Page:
The Grand Traversée du Massif de Vosges by Peter Fairhurst
An early start for me on the 13th July 2020. I take a train from Chartres at 4:00 am which then with a run a cross Paris, a TGV to Strasbourg and then a local train gets me to Wissembourg at 10:25 am. No time to lose at 10:27 I'm off for the traversée hoping to complete the trail in approx 8 days. First idea is to get to Niederbronn les Bains for the first evening.
The day is hot, water resupply difficult, but the trails are wonderful and runnable. I jog on the flat, false flat and down hill and walk everything else. My pack with tent weighs around 5.5 kg without water. I arrive at the campsite hot tired and very thirsty. I was really surprised at the lack of water.
Next day is similar through the north Vosges national park, rolling hilly countryside, amazing rock formations and wonderful ruined castles. I am not racing and take the time to climb up the towers and admire the views. This night a hotel in Saverne and a chance to wash kit.
Day 3 the hills start turning into mountains and we hit 1000 m elevation for the first time. I'm still mainly running in forest however. I decide to wild camp but have to carry all my water over 20 km. It makes progress slower over the last part of the day. It then rains quite a bit of the night.
Day 4 I feel the effects of the first 3 days and it rains and is cold. I pass through amazing history of this landscape, Donon a Druid temple area, Struthoe the only French Nazi concentration camp and then on to the Mont Saint Odile the most important pilgrim destination in the Vosges. I spend the night there highly recommended. My feet suffer as I am running through wet long grass quite a bit and my feet are wet all day.
Day 5 I still feel tired and it is still raining so I opt for a short day "only 40 km" to Chatenois. I stay at the centre du randonneurs a good option which is empty due to covid 19 out of the 200 beds available there is only me !
Day 6 I feel strong again and target the water source of the white lake as a campsite for the night. I refuel in Ribeauville a beautiful Alsacian town. The mountains are getting higher and now up to 1200 m and I go through more and more ski resorts. The area is more touristy and as it is the weekend for the first time I meet a lot of people on the trails. The trails remain really good for running with few technical patches to slow you down.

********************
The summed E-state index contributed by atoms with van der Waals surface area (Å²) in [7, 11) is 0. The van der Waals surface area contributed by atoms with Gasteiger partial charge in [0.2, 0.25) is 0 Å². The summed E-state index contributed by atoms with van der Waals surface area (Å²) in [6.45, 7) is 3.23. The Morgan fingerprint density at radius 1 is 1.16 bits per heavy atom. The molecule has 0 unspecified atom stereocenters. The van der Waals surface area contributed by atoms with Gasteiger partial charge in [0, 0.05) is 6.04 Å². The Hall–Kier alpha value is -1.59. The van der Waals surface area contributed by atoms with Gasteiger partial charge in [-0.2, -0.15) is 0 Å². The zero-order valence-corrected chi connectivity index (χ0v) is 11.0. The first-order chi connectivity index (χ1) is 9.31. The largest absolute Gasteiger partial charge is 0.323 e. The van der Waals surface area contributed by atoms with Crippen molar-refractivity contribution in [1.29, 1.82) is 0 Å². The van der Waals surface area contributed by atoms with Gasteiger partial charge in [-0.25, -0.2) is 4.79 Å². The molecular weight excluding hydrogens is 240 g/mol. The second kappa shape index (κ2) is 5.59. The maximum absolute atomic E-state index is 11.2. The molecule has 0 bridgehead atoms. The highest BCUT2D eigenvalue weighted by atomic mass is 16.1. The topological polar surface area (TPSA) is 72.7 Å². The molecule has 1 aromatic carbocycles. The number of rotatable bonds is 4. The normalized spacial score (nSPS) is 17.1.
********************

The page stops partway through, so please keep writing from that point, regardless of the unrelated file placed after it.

Day 7 Another long day I wanted to stop at the Grand Ballon hotel but they were full and camping at 1400 m will be too cold for my light sleeping bag so I decide to push onto Thann. A good decision, a nice hotel and lovely church to visit. I'm a bit disappointed by the Grand Ballon the highest summit. There are a lot of people but the view isn't really any better there than earlier or later. At Thann I stay in a hotel and start reading about the FKT so I look to see what it is for this trail and find no registered time, so then I think well maybe I should register this effort, if I finish.
Day 8 after 2, 60+ km days I feel tired today and set my targets on Giromagny I know the last part of the trail having run the Ballon d'Alsace a few weeks previously. Just before the summit I trip and land on my right knee. My knee starts hurting on the descent and I have to walk the last km's into town.
Day 9 , only 22km left, I get up and leave early in order to arrive before 10:30 am to be able to say "I did it in 8 days". My knee feels ok and I run off at a reasonable pace, however at about 8 km after a short road section where I think I accelerated my right knee and quad start to hurt, I start walking "quickly" but it gets worse, by 5 km to go I am really really limping and pushing off my trail batons to more forward. The last 2km I do on almost one leg, it is crazy the last "flat" 2 km are the hardest of all and I only just arrive before my 10:30 target (10:04).
I then go into the Citadel pay the 1 euro to the Lion vantage point and don't move for over 2 hours.
Faster is certainly possibly. I have set an "easy" target and invite other enthusiastic runners to enjoy this route as much I did.
My advice is that food is no issue there are quite a few villages with bakeries and shops but water is an issue in the first half so plan this part carefully. Alternating camping and hotels worked for me in terms of resting and cleaning kit but enjoying "being out there" on your own.